DragonFly BSD
DragonFly kernel List (threaded) for 2004-01
[Date Prev][Date Next]  [Thread Prev][Thread Next]  [Date Index][Thread Index]

Background fsck

From: Joerg Sonnenberger <joerg@xxxxxxxxxxxxxxxxx>
Date: Mon, 19 Jan 2004 16:22:34 +0000

Hi all,
this is the outline of how to implement a background fsck for DragonFly.
DR, this is somewhat more mature than what I wrote on Friday.



ATM DragonFly forces a full fsck for before allowing a non-forced read-write
mount of a unclean filesystem. Since this filesystem checks can take quite
a long time, alternatives are highly desired.

The first alternative is using a journal for all meta-data updates. That's
what most Linux filesystems are doing. The advantage is almost no time
needed to bring a uncleanly unmounted filesystem back into a working state.
The disadvantage is a steady slow down for _all_ meta-data updates.

The second alternative is provided by FreeBSD 5. It uses the soft updates
code to provide a consistent filesystem even in case of power failure etc.
Therefore you can mount a filesystem with soft updates instantly. Without
further processing the only disadvantage is some missing space. In detail
does the softdep code guaranty that the only incorrections on the fs are
free blocks and inodes still marked as in use. To garbage collect those
ressources FreeBSD 5 uses the filesystem snapshot mechanism to provide
a consistent and stable view of the filesystem for fsck. This allows the
filesystem to be used without any performance penalty as soon as the
background fsck has completed.

While the snapshot code is useful for other things as well, e.g. backups,
it is IMO far to general for this special application. Esp. since snapshots
are persistent across reboots and therefore disk backed they can result
in quite some unnecessary I/O load.


First of all, the "clean" requirement for a read-write mount of a softdep fs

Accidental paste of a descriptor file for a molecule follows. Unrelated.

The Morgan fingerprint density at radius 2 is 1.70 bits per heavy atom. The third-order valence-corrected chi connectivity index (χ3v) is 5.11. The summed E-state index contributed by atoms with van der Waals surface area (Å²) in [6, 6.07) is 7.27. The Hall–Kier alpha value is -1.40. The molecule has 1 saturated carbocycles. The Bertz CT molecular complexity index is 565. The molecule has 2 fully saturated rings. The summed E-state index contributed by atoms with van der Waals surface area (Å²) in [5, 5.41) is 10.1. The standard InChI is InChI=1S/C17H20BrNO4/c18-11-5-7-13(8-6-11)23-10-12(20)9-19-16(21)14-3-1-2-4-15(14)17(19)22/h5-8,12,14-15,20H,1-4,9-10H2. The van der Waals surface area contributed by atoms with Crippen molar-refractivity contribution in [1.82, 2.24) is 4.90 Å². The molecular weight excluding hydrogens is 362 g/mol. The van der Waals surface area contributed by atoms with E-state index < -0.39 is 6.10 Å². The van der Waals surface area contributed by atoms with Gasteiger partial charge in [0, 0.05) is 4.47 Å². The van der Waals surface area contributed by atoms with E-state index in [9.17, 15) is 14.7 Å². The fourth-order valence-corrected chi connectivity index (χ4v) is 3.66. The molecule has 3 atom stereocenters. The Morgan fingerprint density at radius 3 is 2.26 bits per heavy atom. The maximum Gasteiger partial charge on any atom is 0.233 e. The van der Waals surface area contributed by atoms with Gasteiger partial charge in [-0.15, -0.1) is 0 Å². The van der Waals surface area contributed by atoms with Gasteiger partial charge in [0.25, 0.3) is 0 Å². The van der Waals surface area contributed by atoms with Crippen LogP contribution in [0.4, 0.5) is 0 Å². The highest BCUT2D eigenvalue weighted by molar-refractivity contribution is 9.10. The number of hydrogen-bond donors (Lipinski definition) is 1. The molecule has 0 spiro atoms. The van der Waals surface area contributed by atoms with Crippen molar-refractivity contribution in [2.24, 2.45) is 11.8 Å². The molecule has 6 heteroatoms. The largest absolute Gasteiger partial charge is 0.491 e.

should be droped. This is what FreeBSD 5 already does.

Second add the functionality to free a block, fragment or inode by number
or adjust the reference count of an inode.

Third instrument certain FFS functions to notify the userland fsck of
updates to the filesystem structure. This is further detailed in the next

The background fsck

The steps to scan the filesystems are:
1. Set message port for block/fragment freeing and fragment allocation.
2. Read the block/fragment bitmaps from disk
2a. Mark blocks/fragments as active when such a message arrives
3. Set message port for inode freeing and directory updates (link, unlink, rename)
4. Notify kernel root directory is being read
5. Read root directory and keep inode,entry pairs and the reference counts
   for the inodes
6. Notify kernel root directory scan finished
7. Process messages for the updates of the root directory in reverse
   chronological ordner. Update reference counts accordingly.
8. Continue for other directories from 4 on. Keep list of directories
   visited so far.
8a. Update reference counts for changes to already visited directories.
9. Lock first of the visited inodes and compare reference counts,
   update if necessary.
10. Read block and fragment list for this inode, mark them as active

11. Let the kernel free unreferenced inodes.
12. Let the kernel free used but inactive blocks and fragments

The steps 2a and 8a are repeated and done in the background. The
steps 9 and 10 can be done when a inode is first visited. The order
and notification should be enough to get all references and active
ressources located. For the bitmap code, active and free blocks can
be considered equivalent. Fragments need attention than blocks since
they can extend and move.

This schema has the advantage of needed no additional I/O beside
reading the complete filesystem tree. The additional messages should
provide a small overhead, but not larger than having a snapshot in


[Date Prev][Date Next]  [Thread Prev][Thread Next]  [Date Index][Thread Index]